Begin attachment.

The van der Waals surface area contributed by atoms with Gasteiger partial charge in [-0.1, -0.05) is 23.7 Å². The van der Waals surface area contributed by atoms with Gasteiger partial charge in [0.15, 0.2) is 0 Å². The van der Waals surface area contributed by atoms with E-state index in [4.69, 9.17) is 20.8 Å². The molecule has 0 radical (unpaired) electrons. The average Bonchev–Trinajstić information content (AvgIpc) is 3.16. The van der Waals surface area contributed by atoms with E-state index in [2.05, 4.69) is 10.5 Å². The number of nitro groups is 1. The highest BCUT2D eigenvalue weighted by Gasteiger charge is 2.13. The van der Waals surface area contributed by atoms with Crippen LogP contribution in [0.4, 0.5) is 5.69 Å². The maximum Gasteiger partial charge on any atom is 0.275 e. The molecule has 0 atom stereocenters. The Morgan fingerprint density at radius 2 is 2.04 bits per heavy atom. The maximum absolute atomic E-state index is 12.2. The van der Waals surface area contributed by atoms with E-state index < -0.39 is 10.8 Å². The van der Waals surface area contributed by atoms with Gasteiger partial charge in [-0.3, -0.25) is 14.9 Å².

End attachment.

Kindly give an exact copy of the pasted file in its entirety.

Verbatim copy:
The van der Waals surface area contributed by atoms with Gasteiger partial charge in [-0.1, -0.05) is 23.7 Å². The van der Waals surface area contributed by atoms with Gasteiger partial charge in [0.15, 0.2) is 0 Å². The van der Waals surface area contributed by atoms with E-state index in [4.69, 9.17) is 20.8 Å². The molecule has 0 radical (unpaired) electrons. The average Bonchev–Trinajstić information content (AvgIpc) is 3.16. The van der Waals surface area contributed by atoms with E-state index in [2.05, 4.69) is 10.5 Å². The number of nitro groups is 1. The highest BCUT2D eigenvalue weighted by Gasteiger charge is 2.13. The van der Waals surface area contributed by atoms with Crippen LogP contribution in [0.4, 0.5) is 5.69 Å². The maximum Gasteiger partial charge on any atom is 0.275 e. The molecule has 0 atom stereocenters. The Morgan fingerprint density at radius 2 is 2.04 bits per heavy atom. The maximum absolute atomic E-state index is 12.2. The van der Waals surface area contributed by atoms with E-state index < -0.39 is 10.8 Å². The van der Waals surface area contributed by atoms with Gasteiger partial charge in [-0.3, -0.25) is 14.9 Å².